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Meet the Powerhouse Designer Behind Halloween's Sexiest Club Costumes

Avicii, Tiesto, Afrojack and Ultra Music Festival have all leaned on Carmela Lane's talents.
October 29, 2014, 5:00pm
Carmela Lane with dancers in her designs 

Think about the last time you went to a VIP club in New York City. Those millionaire playgrounds can be a lot of fun—or they can be five hours of non-stop Avicii—but one thing is for sure: within those cavernous halls of EDM and champagne, you will find a lot of dancing babes. Some of them will be models. Others will be aspiring models. But many of them will be professional dancers, employed by the clubs themselves. These dancers are the ones who are responsible for keeping you, the cocktail-swilling customer, entertained for hours. Blessed with the ability to shimmy around knee-high bottles of champagne and hurricanes of sparklers without ever breaking a sweat, this breed of dancing babes are the bread-and-butter of luxury nightclubs. As for their costumes, the sequined and feathered concoctions that adorn their perfectly toned, bronzed, and hairless bodies? Those are all made by one woman, and her name is Carmela Lane.

Carmela is a 36-year-old Brazilian native who designs all of the outrageously sexy costumes for New York's most high-end clubs: Marquee, PH-D at Dream Downtown, TAO, Lavo, and Avenue. With her short blonde bob and tattooed arms, there's no denying that Carmela is just as stylish as the designs she comes up with. In the five years that she's been on the job, she's dressed dancers for club nights headlined by Avicii, Afrojack, and Tiesto, a private auction on Leonardi DiCaprio's birthday, and even the stages at Ultra Music Festival. For a $325 consultation fee, Carmela also makes custom costumes for private clients—usually high-powered career types who are willing to shell out thousands of dollars for the perfect outfit. No one wants to be outshined at Heidi Klum's party.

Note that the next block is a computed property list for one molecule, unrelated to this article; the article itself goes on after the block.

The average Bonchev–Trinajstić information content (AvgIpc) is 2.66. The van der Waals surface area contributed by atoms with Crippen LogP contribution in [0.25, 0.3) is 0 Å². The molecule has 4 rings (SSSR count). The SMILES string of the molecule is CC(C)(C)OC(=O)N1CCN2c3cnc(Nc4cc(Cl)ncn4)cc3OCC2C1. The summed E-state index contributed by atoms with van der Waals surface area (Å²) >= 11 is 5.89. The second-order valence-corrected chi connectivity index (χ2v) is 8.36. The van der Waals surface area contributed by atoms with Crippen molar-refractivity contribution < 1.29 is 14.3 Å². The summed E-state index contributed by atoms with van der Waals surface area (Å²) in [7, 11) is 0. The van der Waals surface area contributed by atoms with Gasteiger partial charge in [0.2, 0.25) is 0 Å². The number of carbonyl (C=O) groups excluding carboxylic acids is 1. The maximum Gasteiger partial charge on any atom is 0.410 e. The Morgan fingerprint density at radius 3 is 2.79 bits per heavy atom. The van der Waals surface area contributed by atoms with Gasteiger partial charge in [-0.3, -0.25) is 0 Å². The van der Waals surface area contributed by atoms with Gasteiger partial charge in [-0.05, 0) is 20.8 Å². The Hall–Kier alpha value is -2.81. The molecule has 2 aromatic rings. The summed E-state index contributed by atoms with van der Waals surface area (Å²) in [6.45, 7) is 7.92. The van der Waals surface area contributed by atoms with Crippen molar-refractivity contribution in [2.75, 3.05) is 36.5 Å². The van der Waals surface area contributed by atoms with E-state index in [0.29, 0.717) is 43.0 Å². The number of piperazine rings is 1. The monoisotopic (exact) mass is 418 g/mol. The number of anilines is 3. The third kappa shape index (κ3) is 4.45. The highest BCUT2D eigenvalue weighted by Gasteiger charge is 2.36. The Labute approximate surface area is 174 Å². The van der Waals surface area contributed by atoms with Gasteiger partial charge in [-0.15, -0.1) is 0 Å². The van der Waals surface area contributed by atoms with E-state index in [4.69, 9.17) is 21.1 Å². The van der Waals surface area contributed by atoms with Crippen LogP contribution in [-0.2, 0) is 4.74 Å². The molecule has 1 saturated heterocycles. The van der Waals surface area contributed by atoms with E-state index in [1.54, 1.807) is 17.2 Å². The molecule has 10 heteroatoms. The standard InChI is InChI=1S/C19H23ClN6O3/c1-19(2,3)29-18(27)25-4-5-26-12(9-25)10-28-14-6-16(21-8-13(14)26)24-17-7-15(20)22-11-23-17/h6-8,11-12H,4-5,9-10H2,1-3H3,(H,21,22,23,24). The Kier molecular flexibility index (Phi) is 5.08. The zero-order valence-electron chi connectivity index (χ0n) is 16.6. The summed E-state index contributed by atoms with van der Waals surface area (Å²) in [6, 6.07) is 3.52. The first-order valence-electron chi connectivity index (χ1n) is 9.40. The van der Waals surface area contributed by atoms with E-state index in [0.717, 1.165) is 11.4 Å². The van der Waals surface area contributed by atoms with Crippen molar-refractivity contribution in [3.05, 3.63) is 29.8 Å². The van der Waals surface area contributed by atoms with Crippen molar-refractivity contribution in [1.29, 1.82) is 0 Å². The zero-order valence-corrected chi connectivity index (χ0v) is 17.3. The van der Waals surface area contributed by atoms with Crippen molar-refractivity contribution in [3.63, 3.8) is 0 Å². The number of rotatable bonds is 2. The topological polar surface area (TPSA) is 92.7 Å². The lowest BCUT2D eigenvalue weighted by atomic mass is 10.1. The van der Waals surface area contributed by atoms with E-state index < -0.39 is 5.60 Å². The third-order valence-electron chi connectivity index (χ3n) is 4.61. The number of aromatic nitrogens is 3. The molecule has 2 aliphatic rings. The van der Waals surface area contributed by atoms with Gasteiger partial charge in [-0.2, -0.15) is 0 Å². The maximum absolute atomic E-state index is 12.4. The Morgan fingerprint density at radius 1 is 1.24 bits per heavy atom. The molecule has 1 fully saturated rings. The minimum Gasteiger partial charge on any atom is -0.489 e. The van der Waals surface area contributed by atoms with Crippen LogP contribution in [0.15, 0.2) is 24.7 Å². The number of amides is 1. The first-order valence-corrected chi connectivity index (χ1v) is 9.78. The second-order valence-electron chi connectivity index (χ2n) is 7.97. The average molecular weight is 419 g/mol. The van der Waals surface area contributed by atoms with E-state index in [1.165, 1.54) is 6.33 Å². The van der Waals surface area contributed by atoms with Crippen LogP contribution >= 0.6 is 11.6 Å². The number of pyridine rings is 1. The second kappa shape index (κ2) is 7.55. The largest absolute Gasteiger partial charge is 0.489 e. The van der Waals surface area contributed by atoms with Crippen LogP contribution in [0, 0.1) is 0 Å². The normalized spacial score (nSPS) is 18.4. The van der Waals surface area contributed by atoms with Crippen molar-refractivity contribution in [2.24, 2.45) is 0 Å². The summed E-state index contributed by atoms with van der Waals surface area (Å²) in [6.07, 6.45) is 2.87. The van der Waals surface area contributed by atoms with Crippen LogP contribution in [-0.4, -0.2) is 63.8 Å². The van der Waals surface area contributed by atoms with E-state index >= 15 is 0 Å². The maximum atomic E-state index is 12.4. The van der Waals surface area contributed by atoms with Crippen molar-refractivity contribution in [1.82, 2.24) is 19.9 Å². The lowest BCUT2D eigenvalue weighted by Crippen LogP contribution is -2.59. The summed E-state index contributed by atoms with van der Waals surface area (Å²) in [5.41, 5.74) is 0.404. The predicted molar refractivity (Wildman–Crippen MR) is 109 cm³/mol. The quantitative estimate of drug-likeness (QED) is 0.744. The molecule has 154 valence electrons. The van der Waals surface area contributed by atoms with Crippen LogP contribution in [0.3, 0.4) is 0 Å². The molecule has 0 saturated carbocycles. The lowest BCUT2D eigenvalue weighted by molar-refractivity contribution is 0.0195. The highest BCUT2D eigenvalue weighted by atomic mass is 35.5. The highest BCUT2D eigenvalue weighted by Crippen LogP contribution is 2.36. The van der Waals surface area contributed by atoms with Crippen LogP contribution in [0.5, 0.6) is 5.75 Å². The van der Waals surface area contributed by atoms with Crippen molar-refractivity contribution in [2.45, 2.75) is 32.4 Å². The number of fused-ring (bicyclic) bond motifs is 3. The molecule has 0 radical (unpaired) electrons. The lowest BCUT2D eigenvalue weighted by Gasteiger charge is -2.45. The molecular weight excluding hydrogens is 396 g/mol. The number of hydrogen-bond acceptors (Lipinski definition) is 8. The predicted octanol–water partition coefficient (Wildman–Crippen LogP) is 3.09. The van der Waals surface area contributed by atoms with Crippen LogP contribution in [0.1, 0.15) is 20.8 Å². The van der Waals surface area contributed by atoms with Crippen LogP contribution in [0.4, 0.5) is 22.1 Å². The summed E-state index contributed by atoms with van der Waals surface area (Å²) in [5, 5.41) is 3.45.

As is to be expected, Carmela hasn't been sleeping much in the days leading up to this weekend's Halloween festivities. For the last three weeks, she's risen while it's still dark out, at 4:30AM, and doesn't quit for another 16 hours. Aside from a couple of assistants who help with scheduling and fittings, Carmela truly is a one-woman production team, doing everything from coming up with costume themes to sewing each piece by hand.

Dancers wore LED headpieces for Afrojack's birthday at TAO Downtown 

The path that led her to where she is today started at New York's Fashion Institute of Technology, where she graduated in 2008. After styling and interning for glossies like Harpers Bazaar, Elle, and Teen Vogue, she quickly realized that she didn't want to be a fashion designer. "It was too strict for me," she admits, "My designs always looked like a costume—I could design for a drag queen, not a real person." Then, friends put her in touch with a fellow Brazilian woman who needed a costume for Heidi Klum's Halloween party. That woman happened to work for TAO, and soon, Carmela found herself designing for several clubs in the city. When the woman had to leave the country because her visa expired, Carmela took over as creative director.

The key to a truly spectacular costume, Carmela says, is creativity—and originality. The small industry of nightclub designers is rife with copycats. "I hate when people copy me, and it happens a lot," she says. She cites an example: a while ago, she came up with lit-up umbrellas for dancers to twirl at Avicii's birthday party at Marquee. A few months later, she saw the same umbrellas posted on social media, used at a rival club. But in the end, she shakes it off. "Of course, everything has been done and nothing is 100% original, but you can always make your own version. Turn it into something that's yours."

As for DIY designers looking to make their own Halloween costumes at home, Carmela offers one piece of advice: trimmings make everything better. "Sequins are your secret weapon," she adds with a hearty laugh. Take it from a pro.

Michelle Lhooq is the Features Editor of THUMP - @MichelleLhooq